The site has been recognized by UNESCO as a biosphere reserve and belongs to the list of wetlands of international importance of the Ramsar Convention, which is an intergovernmental treaty that provides the framework for national action and international cooperation for the conservation and wise use of wetlands and their resources.

Both “Los Guatuzos and Papaturro River” also provides the opportunity for nature enthusiasts to observe mammals in wildlife like white-faced monkeys, spider monkeys and howler monkeys, actually the loudest monkey in the world. In addition caimans are also seen sunbathing along the river. Reptiles like “green iguanas” are also spotted in lush trees.

Around 11.30 we make a stop at a little island in the middle of the lake. This looks like the lunch/toilet stop as most of the boats occupants evacuate and head for a shelter that is serving what looks like fish soup. Dolly decides to stay on the boat and Lyn & I get off to stretch our legs. We don't eat, but watch as the locals purchase fresh fish from the islands inhabitants. These fish are kept in a wooden box which is in the lake water keeping the fish alive and kicking, or at least tail swishing as they are dragged out and sold off. Can't get much fresher than that.


It was almost another 2 hours before we finally reached the month of the Papatorro River. Now the boat really slowed down as the river was narrow and shallow and the boat had to be poled along up the river. WOW this is where the adventure started. Not very far into the river I spotted iguanas in the trees. The second one I saw was a giant monster and was to be the biggest I would see all weekend. I was loving this place already, it took us 45 minutes to manoeuvre the boat to the dock, it was slow going, but great for viewing.


Eileen & Armando were at the dock waiting for us. I had pre booked this trip months ago and Eileen advised they did not speak any English. Turns our her English was quite good, much better than any attempt by us at Spanish anyhow. Armando spoke very little English and we did the tours with him. What he lacked in language skills he made up for by having the eyes of an eagle and could spot wildlife in darkness and in light.

We had a wonderful couple of days here and we saw tonnes of wildlife. We did 3 tours: night tour by boat, walking tour at crack of dawn and afternoon boat tour. All 3 were fantastic, as I said Armando had an eagle eye.

We also had a lot of time to relax outside our cabanas. Lyn and Dolly would sit reading for hours as I just sat and watched the wildlife come to within eyesight of us. I fell in love with the iguana's and they were plenty. Not only on the tours did we see them everywhere, but in the trees across the river from our accommodation there were basking iguanas too. I particular one that I named Oskar became a favourite and we monitored his movements. Smaller lizards would be closer and some would co-operate and sit still to be photographed. Unlike the 3 species of monkeys we saw, which we not so good at staying in one place for very long. Still we saw plenty of howler monkeys, white faced monkeys and the long limbed spider monkeys. I managed to get some photos, but these guys are high up in the tree and move so fast.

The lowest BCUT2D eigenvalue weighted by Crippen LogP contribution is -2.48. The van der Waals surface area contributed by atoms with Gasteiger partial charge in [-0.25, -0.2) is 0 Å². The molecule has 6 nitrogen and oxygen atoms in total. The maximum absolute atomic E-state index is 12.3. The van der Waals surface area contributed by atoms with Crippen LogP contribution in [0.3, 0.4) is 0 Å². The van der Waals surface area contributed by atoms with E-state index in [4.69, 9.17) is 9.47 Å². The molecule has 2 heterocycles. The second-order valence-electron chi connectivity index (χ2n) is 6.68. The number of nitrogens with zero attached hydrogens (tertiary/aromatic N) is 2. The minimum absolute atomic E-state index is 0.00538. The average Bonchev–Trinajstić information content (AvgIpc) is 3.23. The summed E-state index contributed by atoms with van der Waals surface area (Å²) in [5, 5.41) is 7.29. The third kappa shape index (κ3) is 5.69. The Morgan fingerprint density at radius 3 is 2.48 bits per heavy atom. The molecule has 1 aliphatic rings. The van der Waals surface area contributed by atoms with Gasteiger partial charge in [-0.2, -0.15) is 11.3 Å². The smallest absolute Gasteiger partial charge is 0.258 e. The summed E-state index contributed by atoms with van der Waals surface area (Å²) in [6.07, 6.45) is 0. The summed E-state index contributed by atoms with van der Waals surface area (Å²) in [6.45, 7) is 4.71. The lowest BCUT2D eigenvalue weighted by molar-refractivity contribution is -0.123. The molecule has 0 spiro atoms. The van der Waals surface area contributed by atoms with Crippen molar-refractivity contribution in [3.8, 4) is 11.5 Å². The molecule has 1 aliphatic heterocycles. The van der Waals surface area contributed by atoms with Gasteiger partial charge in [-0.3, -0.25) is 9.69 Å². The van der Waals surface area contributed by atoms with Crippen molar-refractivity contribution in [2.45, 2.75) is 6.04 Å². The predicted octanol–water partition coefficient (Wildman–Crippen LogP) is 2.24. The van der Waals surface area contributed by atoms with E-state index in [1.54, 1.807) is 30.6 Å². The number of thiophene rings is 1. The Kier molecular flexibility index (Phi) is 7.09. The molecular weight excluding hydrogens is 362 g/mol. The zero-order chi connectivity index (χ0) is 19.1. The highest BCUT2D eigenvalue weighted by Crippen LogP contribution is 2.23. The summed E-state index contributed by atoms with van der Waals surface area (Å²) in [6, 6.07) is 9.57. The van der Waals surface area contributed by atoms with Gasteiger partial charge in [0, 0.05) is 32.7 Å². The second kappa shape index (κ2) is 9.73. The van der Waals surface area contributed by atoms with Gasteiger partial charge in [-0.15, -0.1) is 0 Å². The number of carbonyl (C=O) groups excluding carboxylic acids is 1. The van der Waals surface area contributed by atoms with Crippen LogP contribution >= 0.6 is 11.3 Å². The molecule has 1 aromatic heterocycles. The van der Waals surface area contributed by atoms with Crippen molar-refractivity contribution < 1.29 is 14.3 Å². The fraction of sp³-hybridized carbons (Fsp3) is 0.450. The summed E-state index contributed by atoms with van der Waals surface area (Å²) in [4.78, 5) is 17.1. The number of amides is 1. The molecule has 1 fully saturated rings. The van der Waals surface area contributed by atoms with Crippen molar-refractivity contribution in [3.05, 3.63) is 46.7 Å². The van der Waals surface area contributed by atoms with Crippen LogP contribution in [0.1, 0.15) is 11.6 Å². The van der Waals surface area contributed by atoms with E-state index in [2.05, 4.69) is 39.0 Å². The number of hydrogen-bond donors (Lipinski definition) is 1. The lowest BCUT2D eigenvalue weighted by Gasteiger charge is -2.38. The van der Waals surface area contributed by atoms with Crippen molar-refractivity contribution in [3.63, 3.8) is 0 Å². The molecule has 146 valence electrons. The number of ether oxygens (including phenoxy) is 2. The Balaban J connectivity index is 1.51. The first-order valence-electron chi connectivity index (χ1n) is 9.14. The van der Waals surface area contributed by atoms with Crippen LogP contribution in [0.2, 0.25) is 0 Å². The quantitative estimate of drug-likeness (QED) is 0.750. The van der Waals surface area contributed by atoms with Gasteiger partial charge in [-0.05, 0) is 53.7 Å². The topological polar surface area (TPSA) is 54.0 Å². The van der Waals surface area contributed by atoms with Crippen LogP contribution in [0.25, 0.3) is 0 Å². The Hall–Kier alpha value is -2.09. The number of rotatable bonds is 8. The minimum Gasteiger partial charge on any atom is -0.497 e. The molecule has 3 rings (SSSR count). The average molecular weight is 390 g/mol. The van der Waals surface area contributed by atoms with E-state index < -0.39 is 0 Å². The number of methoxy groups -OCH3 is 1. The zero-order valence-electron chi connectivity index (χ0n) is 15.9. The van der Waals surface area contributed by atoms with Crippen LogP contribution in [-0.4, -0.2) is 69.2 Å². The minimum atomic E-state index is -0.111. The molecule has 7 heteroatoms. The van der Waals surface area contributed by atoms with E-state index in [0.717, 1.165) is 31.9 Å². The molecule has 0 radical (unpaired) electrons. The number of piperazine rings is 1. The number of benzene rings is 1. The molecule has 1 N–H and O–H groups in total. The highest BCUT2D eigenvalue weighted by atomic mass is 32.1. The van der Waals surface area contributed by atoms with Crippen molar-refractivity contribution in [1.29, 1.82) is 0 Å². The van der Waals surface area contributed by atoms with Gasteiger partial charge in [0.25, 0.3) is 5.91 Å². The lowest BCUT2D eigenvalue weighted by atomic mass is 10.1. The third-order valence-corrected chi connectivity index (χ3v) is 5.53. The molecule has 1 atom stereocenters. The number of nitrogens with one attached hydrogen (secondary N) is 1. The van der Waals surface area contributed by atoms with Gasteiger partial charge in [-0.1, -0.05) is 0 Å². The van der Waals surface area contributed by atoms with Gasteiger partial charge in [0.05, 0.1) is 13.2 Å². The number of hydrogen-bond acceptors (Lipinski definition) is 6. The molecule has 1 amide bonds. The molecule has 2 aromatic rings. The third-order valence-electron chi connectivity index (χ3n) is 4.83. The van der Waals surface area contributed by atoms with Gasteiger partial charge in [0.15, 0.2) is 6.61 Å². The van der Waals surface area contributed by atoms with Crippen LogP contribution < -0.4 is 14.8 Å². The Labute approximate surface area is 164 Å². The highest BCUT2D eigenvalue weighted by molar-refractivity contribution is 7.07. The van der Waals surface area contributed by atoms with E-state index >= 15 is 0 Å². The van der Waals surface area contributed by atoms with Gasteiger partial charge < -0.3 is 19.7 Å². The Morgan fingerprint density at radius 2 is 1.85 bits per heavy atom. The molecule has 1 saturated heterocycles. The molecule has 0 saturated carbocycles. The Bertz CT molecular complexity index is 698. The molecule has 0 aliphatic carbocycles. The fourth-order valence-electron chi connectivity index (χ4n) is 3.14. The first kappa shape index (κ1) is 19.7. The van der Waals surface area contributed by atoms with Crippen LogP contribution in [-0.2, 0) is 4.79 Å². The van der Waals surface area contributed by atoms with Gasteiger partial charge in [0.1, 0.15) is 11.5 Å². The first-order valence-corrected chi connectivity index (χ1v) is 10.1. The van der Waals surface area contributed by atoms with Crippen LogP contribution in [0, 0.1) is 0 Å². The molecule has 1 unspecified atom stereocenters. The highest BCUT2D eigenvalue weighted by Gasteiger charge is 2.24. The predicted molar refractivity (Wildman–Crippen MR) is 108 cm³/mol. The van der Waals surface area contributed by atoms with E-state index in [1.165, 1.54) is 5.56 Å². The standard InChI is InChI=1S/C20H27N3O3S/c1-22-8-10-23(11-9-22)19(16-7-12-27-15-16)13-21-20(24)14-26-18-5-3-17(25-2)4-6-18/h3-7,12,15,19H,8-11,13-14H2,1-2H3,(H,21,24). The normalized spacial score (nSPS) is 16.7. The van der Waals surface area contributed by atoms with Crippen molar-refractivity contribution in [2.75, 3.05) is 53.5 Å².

Caiman were in the river, and we saw them during our tours and one came to visit on the beach opposite our cabana. Armando had said it was safe to swim in the river, but I'm kind of glad I didn't. Not that the caiman were likely to attack, but I would have had heart failure had one come swimming up next to me while I was in the water. Birds, birds everywhere. Not a birder, but still appreciated them all. Dolly became quite fond of the kingfisher and we saw a lot of those. Both the large amazon kingfisher and the smaller one. Beautiful they were.

We had an amazing encounter with an anteater, who seemed to want to drink from the river but would get spooked every time he went close to the water. Perhaps he could sense a nearby caiman which we could not see. Armando actually got a cup of water from the river and the anteater drank from that. These fury animals were also delightful. So cute looking with not a great fear of humans as it just went along its way.

And the frogs, we saw some ugly toad looking frogs on our boat tours but Armando went above and beyond when he started to rustle around in then jungle during our morning walk, following the sound of the frog to produce a highly poisonous blue jeans frog. This beautiful and very tiny creature was the size of a 5c piece and happy to sit for just 2 seconds while we took a photo. Not even Armando touched this little guy, using his cap and a stick to bring it closer to us. Seeing this frog was just amazing, only to be topped when Armando showed up at our lunch time with a red eyed green frog. Another absolutely beautiful specimen. Wow!